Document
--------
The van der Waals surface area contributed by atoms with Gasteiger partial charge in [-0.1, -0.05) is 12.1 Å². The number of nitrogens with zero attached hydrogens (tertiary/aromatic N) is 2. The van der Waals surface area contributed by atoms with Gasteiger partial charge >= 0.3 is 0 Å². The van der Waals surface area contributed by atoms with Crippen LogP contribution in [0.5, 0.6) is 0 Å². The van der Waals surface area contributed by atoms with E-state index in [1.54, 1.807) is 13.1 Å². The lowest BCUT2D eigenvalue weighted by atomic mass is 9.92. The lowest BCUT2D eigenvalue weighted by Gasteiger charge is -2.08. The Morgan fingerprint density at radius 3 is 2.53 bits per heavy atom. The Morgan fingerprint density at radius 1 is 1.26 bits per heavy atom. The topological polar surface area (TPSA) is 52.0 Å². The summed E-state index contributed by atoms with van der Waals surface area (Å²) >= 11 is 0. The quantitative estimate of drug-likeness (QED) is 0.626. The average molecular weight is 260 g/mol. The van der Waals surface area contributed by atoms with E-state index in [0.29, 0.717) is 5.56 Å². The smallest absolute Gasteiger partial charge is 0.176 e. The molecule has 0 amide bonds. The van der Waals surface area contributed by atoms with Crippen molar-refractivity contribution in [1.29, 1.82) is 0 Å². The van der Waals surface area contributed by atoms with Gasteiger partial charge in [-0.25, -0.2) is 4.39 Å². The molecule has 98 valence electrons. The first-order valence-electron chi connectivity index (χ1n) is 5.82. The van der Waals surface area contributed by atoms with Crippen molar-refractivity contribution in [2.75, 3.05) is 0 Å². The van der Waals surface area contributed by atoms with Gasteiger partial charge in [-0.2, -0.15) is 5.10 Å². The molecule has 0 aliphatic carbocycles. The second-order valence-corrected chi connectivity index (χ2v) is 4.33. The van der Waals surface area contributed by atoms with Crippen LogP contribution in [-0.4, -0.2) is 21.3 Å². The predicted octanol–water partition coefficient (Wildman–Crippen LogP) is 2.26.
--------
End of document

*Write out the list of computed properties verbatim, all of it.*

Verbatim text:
The van der Waals surface area contributed by atoms with Gasteiger partial charge in [-0.1, -0.05) is 12.1 Å². The number of nitrogens with zero attached hydrogens (tertiary/aromatic N) is 2. The van der Waals surface area contributed by atoms with Gasteiger partial charge >= 0.3 is 0 Å². The van der Waals surface area contributed by atoms with Crippen LogP contribution in [0.5, 0.6) is 0 Å². The van der Waals surface area contributed by atoms with E-state index in [1.54, 1.807) is 13.1 Å². The lowest BCUT2D eigenvalue weighted by atomic mass is 9.92. The lowest BCUT2D eigenvalue weighted by Gasteiger charge is -2.08. The Morgan fingerprint density at radius 3 is 2.53 bits per heavy atom. The Morgan fingerprint density at radius 1 is 1.26 bits per heavy atom. The topological polar surface area (TPSA) is 52.0 Å². The summed E-state index contributed by atoms with van der Waals surface area (Å²) >= 11 is 0. The quantitative estimate of drug-likeness (QED) is 0.626. The average molecular weight is 260 g/mol. The van der Waals surface area contributed by atoms with E-state index in [0.29, 0.717) is 5.56 Å². The smallest absolute Gasteiger partial charge is 0.176 e. The molecule has 0 amide bonds. The van der Waals surface area contributed by atoms with Crippen molar-refractivity contribution in [1.29, 1.82) is 0 Å². The van der Waals surface area contributed by atoms with Gasteiger partial charge in [-0.25, -0.2) is 4.39 Å². The molecule has 98 valence electrons. The first-order valence-electron chi connectivity index (χ1n) is 5.82. The van der Waals surface area contributed by atoms with Crippen molar-refractivity contribution in [2.75, 3.05) is 0 Å². The van der Waals surface area contributed by atoms with Gasteiger partial charge in [-0.2, -0.15) is 5.10 Å². The molecule has 0 aliphatic carbocycles. The second-order valence-corrected chi connectivity index (χ2v) is 4.33. The van der Waals surface area contributed by atoms with Crippen LogP contribution in [-0.4, -0.2) is 21.3 Å². The predicted octanol–water partition coefficient (Wildman–Crippen LogP) is 2.26.